Associate Health Minister Peter Dunne says the public isn't ready for grow-your-own medicinal marijuana.
Green MP Julie Anne Genter's Misuse of Drugs (Medicinal Cannabis and Other Matters) Amendment Bill was drawn from the ballot on Thursday.
"At the moment people who are chronically ill or terminally ill who are using cannabis to relieve their pain or nausea, or for sleep, are currently operating outside of the law," she told Newshub.
"My Bill would say that you're allowed to cultivate, possess and use cannabis if you have the support of a registered medical practitioner."
It follows Mr Dunne's loosening of the laws around medicinal products derived from cannabis that don't contain the psychoactive compound THC - that is, they don't get you high.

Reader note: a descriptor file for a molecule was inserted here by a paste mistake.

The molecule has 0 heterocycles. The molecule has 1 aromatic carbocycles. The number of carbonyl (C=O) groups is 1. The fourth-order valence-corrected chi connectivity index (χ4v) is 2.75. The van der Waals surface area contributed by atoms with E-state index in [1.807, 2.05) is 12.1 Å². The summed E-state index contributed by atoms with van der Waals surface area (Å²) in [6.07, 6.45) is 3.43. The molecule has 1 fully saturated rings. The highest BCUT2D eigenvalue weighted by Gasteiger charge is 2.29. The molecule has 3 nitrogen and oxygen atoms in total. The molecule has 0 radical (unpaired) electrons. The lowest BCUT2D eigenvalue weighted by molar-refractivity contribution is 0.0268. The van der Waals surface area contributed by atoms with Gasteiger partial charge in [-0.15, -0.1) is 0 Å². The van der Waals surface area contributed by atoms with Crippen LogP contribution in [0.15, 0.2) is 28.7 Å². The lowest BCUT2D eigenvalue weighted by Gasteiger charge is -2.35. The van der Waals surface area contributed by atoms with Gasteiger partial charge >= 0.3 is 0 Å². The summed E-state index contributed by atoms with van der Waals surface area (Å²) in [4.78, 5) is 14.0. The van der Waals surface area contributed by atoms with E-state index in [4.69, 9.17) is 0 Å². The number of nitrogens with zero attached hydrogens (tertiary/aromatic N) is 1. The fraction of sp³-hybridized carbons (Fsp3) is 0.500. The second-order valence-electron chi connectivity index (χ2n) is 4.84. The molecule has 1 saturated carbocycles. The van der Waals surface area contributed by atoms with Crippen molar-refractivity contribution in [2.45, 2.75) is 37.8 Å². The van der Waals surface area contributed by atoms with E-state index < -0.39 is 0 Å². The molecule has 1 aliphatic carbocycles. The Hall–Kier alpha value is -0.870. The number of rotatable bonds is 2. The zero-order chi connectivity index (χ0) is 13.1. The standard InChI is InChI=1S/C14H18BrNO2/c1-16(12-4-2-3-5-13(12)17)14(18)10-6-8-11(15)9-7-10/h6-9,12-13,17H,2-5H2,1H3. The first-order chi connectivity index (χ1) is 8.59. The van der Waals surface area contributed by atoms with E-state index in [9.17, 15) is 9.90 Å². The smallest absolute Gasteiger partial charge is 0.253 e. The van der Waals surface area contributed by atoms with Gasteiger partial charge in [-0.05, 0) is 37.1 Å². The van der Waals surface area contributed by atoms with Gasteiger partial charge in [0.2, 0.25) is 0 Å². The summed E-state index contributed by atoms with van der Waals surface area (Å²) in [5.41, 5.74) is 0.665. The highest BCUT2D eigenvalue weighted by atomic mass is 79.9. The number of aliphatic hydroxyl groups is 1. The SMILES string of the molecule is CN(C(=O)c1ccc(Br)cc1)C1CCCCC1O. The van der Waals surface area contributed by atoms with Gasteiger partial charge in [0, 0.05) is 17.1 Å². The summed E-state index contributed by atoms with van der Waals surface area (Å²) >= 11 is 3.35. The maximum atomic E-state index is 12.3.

Doctors will soon be able to prescribe them without seeking approval from the Ministry of Health.
Mr Dunne told The Nation on Saturday he's in talks with Ms Genter about her Bill.
"I think that the Bill in one sense is unworkable. I think in another sense it changes the whole ballgame," he told host Lisa Owen.
"What she's saying is she's effectively going to decriminalise cannabis across the board. That's not the position of a number of other political parties. I don't think it's where the public is at."
Giving her the benefit of the doubt, Mr Dunne said he doesn't think it's a ploy to normalise marijuana consumption, with a view to legalising recreational use.
"I don't get the sense from her that that's necessarily even where she's heading."
Though the Greens do support full legalisation, Ms Genter told Newshub her Bill is not intended as a step down that path.
"This Bill is genuinely to get progress in the law so sick and dying people in New Zealand are not made to be criminals."